or the payment frequency. Schools should remind students that
certain fees will be subtracted from the loan amount BEFORE the
loan is disbursed but that repayment of the FULL loan amount is
required. Schools should emphasize that loan repayment is
required even if the program is not completed or does not meet the
borrower's expectations. This is a point at which schools could
explain their refund policy, so that students know that if they leave
school (for whatever reason), a portion of their loan disbursement
MAY be returned to the Department.

[[Keeping Direct Loan Servicing Center informed]]
- Schools also should explain to borrowers that they must inform
their Direct Loan Servicing Center if they

- fail to enroll in school for the period for which the loan was
intended,

- change schools,

- change their name or address (including changing their
permanent address while in school),

- graduate or withdraw from school,

- wish to apply for a deferment,

- wish to request forbearance, or

- are having difficulty repaying the loan.

- SCHOOLS MUST DESCRIBE IN FORCEFUL TERMS THE
LIKELY CONSEQUENCES OF DEFAULT, INCLUDING
ADVERSE CREDIT REPORTS, WAGE GARNISHMENT, AND
LITIGATION. For information on default's effect on borrowers,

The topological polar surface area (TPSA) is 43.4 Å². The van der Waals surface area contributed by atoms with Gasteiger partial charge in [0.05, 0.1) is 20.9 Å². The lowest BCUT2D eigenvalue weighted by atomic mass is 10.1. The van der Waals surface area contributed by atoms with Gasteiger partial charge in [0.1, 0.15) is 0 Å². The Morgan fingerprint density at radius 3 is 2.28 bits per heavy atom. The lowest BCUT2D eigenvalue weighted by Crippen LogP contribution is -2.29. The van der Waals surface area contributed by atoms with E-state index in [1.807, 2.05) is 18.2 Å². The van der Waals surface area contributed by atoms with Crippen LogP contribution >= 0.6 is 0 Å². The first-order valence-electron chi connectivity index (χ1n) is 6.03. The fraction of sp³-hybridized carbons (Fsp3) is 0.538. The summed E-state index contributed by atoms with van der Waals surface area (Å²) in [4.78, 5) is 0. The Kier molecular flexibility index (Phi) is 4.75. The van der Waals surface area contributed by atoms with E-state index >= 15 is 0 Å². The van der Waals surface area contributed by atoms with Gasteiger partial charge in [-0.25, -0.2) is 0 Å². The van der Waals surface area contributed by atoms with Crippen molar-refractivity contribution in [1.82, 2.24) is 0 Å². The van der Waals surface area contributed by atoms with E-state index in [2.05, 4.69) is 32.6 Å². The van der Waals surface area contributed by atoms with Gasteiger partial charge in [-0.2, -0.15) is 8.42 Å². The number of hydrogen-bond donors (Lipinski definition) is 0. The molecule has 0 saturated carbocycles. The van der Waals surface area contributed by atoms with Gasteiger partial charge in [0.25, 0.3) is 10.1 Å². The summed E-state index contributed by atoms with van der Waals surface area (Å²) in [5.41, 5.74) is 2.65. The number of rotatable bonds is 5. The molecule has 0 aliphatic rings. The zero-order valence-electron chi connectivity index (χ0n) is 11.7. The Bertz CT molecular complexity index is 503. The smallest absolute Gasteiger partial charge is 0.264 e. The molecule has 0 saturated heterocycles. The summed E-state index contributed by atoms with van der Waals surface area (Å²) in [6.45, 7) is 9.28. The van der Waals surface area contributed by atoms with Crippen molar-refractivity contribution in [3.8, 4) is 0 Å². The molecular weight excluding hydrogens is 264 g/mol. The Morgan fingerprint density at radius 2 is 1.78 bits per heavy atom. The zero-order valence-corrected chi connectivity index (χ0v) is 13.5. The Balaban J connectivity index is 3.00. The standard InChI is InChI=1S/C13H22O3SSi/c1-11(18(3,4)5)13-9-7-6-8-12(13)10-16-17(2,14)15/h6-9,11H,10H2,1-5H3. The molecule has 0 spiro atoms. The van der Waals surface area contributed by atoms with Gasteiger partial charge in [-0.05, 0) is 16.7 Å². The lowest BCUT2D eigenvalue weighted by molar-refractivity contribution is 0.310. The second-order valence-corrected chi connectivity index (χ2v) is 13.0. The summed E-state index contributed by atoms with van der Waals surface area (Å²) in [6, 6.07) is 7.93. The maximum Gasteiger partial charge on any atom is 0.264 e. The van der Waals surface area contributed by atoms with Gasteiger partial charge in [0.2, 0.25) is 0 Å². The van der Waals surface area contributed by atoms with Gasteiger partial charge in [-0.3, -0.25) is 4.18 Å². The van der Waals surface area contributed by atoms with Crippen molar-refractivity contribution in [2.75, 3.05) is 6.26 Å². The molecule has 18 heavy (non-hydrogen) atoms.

see Section 4.

- SCHOOLS MUST PROVIDE INFORMATION ABOUT
AVERAGE INDEBTEDNESS. Schools are required to provide
each borrower with general information about the average
indebtedness of students who obtained Direct Subsidized or Direct
Unsubsidized Loans for attendance at the school or in a borrower's
program of study.

- SCHOOLS MUST INFORM THE STUDENT ABOUT THE
AVERAGE ANTICIPATED MONTHLY REPAYMENT BASED
ON THE AVERAGE INDEBTEDNESS.

Borrowers should be told the financial aid office is there to help if
they have questions about their Direct Loans. In addition, borrowers
should be informed they also can get help by calling their Direct
Loan Servicing Center.

Because many students leave school before the scheduled end of
their academic programs, aid administrators should emphasize during
entrance counseling that borrowers are obligated to attend exit